Mother We will Eat the Satphool!
Story and art by Pankaj Saikia
This story was inspired by the popular Assamese song “Maa ami Sadiyaloi Jamei” (“Mother we will go to Sadiya”) written by Keshab Mahanta and composed and beautifully sung by the legendary Khagen Mahanta: https://www.youtube.com/watch?v=UVwJkYF57E0
Here’s a modern rendition of the song: https://www.youtube.com/watch?v=C_LScYKlXnc
The lyrics were written as a rebellious response to a popular Assamese proverb or saying which goes:
Sadiya loi ne jaba
Satphool ne khaba
Kesa patot ne bandhiba lun
Don’t go to Sadiya
Don’t eat the Satphool
Don’t tie salt in raw leaves
In response, Keshab Mahanta writes,
Mother, we will go to Sadiya
Mother, we will eat the Satphool
We will tie salt in raw leaves
‘Sadiya’ is a real place in Assam, located at the state’s extreme north-eastern border with Arunachal Pradesh. It finds a reference in the local lore, probably because it is the farthest known frontier for the common folk. Hence “don’t go to Sadiya” lest you lose your way.
The existence of the Satphool however is debatable. Some say the Satphool does exist, and that the name refers to a water plant that grows somewhere near Sadiya. It is said that in olden days, salt used to be scarce in the Assam region, and there was therefore a practice of carrying salt tied in leaves. The leaves herein probably refer to the leaves of the Satphool flower.
The artist’s inspiration
The inspiration for the comic comes from my childhood experience of rehearsing for plays with my cousins. My summer vacations were mostly spent at my ancestral village, where almost half of the village households were related to us. My cousins would provide me with the scripts for the plays that they were rehearsing for their schools located in the village. I was brought in as a replacement actor who would help them rehearse. Funnily enough, I would have the entire script memorised and would take active part in the rehearsals. But when it came to the real play, I never even got the chance to witness them as they were often held after my summer vacations were over.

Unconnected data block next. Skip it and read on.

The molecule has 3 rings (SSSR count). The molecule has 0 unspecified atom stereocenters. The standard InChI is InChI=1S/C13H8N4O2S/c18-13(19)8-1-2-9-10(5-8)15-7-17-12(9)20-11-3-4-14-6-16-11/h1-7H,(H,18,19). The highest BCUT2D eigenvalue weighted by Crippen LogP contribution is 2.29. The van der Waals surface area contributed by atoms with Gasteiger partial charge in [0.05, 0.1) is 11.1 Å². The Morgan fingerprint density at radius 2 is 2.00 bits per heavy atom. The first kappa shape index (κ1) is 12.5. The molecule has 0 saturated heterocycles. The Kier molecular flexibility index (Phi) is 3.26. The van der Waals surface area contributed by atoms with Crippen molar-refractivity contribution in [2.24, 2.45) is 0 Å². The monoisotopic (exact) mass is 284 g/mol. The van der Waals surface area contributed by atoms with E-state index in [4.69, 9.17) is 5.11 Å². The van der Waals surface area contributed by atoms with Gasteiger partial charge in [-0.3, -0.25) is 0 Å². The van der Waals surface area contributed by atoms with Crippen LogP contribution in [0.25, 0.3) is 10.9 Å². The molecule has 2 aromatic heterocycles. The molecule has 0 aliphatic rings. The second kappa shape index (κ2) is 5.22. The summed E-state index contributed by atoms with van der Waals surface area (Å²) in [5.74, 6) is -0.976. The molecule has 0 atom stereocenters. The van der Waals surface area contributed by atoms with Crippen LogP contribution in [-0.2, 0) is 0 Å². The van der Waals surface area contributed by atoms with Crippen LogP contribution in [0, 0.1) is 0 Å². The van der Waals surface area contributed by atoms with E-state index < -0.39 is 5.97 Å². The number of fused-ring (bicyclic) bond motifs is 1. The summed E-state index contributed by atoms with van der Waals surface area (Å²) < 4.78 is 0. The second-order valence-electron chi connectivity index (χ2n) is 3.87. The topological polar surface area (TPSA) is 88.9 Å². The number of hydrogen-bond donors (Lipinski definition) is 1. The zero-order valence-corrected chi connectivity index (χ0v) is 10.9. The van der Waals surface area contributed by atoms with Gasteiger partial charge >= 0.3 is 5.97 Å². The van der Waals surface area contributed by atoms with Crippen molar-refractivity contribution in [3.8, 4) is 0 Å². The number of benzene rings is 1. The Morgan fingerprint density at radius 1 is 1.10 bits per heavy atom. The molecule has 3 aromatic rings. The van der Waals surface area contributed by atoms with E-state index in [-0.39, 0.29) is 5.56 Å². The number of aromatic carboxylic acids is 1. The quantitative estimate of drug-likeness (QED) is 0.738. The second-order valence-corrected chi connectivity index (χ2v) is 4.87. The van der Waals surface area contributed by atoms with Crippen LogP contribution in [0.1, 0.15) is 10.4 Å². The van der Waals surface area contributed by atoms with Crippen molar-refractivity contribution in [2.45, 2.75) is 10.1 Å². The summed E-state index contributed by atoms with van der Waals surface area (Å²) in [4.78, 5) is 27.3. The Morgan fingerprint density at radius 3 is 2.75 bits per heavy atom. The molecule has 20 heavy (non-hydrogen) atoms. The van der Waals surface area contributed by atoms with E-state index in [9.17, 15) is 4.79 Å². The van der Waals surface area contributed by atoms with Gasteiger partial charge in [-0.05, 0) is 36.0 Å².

The story involves the appearance by the majestic birds called Hargila (Greater Adjutant Stork) as the Dreaming Giants who show the pathway to Sadiya.
The Hargila or Greater Adjutant Stork is a large scavenging stork. Once it was widely distributed across south-east Asia. However, now in India, it is limited to the state of Assam. The IUCN classifies the bird as endangered, as there are only around 1,200 individuals left in the wild. The key threats to the species are human persecution, habitat destruction, felling of nesting trees, and drainage, pollution and degradation of wetlands.
Here’s a documentary on the Hargila:
One large population of Hargila lives near the city of Guwahati. These birds are dependent on the wetlands nearby, such as the Deepor Bill. However, the wetlands have been facing continuous encroachment from building activities, and often finds itself an industrial dumping ground as well.
In this context, community conservation initiatives such as the ‘the Hargila Army’ have done much to conserve the habitats of these last of the flying giants. The Hargila Army is led by biologist Purnima Devi Barman. The group of all women conservationists from rural Assam are fighting to save the endangered Greater Adjutant Stork through grassroots efforts and female empowerment.